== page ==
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In both groups, majority of patients post treatment had a decrease in the LVEF of <5% from the lower limit of normal. The reduction in the LVEF to below the lower limit of normal between the groups was not statistically significant (P = 0.514). Grade 3/4 AEs were comparable in both groups (biosimilar vs reference trastuzumab): vomiting (40.7% vs. 44.8%), diarrhea (33.9% vs. 37.9%), pancytopenia (39.0% vs. 24.1%), and anemia (28.8% vs. 34.5%). These toxicities were mainly related to chemotherapy and not due to trastuzumab. The overall safety profile of biosimilar trastuzumab was similar in nature with reference trastuzumab and is summarized in [Table 2].


  Discussion Top


The findings of our retrospective analysis indicate that trastuzumab-based therapies resulted in survival benefit in HER-2-positive breast cancer in neoadjuvant-adjuvant setting.

Treatment of patients with HER-2 positive breast cancer has evolved rapidly since the identification of HER-2 as a potential target for anticancer activity. Reference Trastuzumab was approved in 1998 by the USFDA and first Biosimilar Trastuzumab entered into India market in late 2013.[27] HER-2 targeted therapies have significantly improved the treatment outcomes in HER-2 positive breast cancers.[4] Randomized trials and meta-analysis have shown strong evidence of clinical efficacy in early[12],[13],[15],[16] and metastatic[6],[7],[8],[11] HER2-positive breast cancer.

Although randomized clinical trials (RCT) are the gold standard, they have limitations. The selected population enrolled in a clinical trial is not always true representative of the actual population coming into routine practice where patients have diverse ethnicity, comorbid conditions, poor clinical status, advancing age, complex interactions and financial restraint.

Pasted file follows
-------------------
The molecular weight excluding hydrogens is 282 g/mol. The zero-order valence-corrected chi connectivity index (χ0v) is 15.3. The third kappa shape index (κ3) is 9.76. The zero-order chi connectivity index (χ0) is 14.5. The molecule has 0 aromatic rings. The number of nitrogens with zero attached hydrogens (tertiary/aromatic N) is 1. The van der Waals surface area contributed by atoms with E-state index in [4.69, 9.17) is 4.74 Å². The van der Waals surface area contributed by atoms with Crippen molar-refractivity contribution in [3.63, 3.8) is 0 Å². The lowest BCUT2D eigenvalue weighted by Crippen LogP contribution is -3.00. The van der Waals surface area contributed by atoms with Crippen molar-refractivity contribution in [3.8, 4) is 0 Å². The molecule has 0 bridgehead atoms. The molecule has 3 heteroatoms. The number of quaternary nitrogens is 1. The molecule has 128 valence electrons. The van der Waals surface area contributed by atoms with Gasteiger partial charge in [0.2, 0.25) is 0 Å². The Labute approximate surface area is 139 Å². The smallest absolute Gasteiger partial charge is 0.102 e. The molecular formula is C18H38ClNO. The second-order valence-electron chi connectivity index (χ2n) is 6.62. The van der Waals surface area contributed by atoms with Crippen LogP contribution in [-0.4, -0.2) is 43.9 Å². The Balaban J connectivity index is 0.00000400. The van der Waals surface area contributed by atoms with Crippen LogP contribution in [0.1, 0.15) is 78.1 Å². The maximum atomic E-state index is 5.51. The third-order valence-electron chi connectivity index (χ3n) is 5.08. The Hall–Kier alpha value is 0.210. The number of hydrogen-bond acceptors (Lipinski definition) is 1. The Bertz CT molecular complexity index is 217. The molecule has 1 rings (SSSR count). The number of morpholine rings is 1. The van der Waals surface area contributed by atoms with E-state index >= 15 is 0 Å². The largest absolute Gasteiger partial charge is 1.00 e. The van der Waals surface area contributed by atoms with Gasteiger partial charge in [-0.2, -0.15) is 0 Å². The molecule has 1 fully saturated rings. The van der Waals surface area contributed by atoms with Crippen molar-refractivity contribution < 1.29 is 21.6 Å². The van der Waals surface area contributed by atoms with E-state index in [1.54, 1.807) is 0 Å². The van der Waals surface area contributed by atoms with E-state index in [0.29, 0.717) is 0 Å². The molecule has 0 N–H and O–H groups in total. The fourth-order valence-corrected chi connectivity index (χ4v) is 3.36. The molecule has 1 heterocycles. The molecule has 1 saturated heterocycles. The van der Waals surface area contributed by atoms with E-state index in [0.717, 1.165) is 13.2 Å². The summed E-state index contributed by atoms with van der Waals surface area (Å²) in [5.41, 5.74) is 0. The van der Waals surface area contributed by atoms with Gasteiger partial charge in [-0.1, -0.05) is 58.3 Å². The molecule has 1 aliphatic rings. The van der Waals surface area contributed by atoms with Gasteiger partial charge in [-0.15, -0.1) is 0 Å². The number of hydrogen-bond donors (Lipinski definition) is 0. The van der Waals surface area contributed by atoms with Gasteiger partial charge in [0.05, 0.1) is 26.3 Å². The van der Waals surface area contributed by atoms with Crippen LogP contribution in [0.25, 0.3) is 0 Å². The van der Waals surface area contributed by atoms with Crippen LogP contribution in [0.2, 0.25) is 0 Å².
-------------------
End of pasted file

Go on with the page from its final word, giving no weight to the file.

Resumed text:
In this retrospective study, an attempt was made to explore the real-world treatment outcomes of Trastuzumab in HER-2-positive breast cancers and to explore the treatment outcomes between Biosimilar and Reference Trastuzumab in neoadjuvant-adjuvant setting.

In our study, the 1-year, 2-year, and 5-year EFS rates were 89.5%, 78%, and 44.2%, respectively and the median EFS was 43 months (95% CI: 26.7-59.2). The 3-year and 5-year EFS rates in NOAH trial for HER2-positive disease were 71% and 58%, respectively, in patients who received 1 year of trastuzumab (concurrently with neoadjuvant chemotherapy and continued after surgery).[20],[28] HannaH clinical trial reported a 3-year EFS of 73% in patients treated with neoadjuvant-adjuvant intravenous trastuzumab.[29] In another study by Palmieri C et al., treatment with neoadjuvant chemotherapy plus trastuzumab reported a better 5 year EFS compared to neoadjuvant chemotherapy followed by adjuvant trastuzumab (69.6% vs 59.3%).[30] Thus, the overall results of improved EFS outcomes in our study in the neoadjuvant-adjuvant setting are in agreement with historical data.

The safety profile observed in our study is similar to the safety profile of Trastuzumab containing therapies observed in RCT.[20] The most frequently reported AEs common to both the setting in our study were vomiting, diarrhea, pancytopenia, and anemia.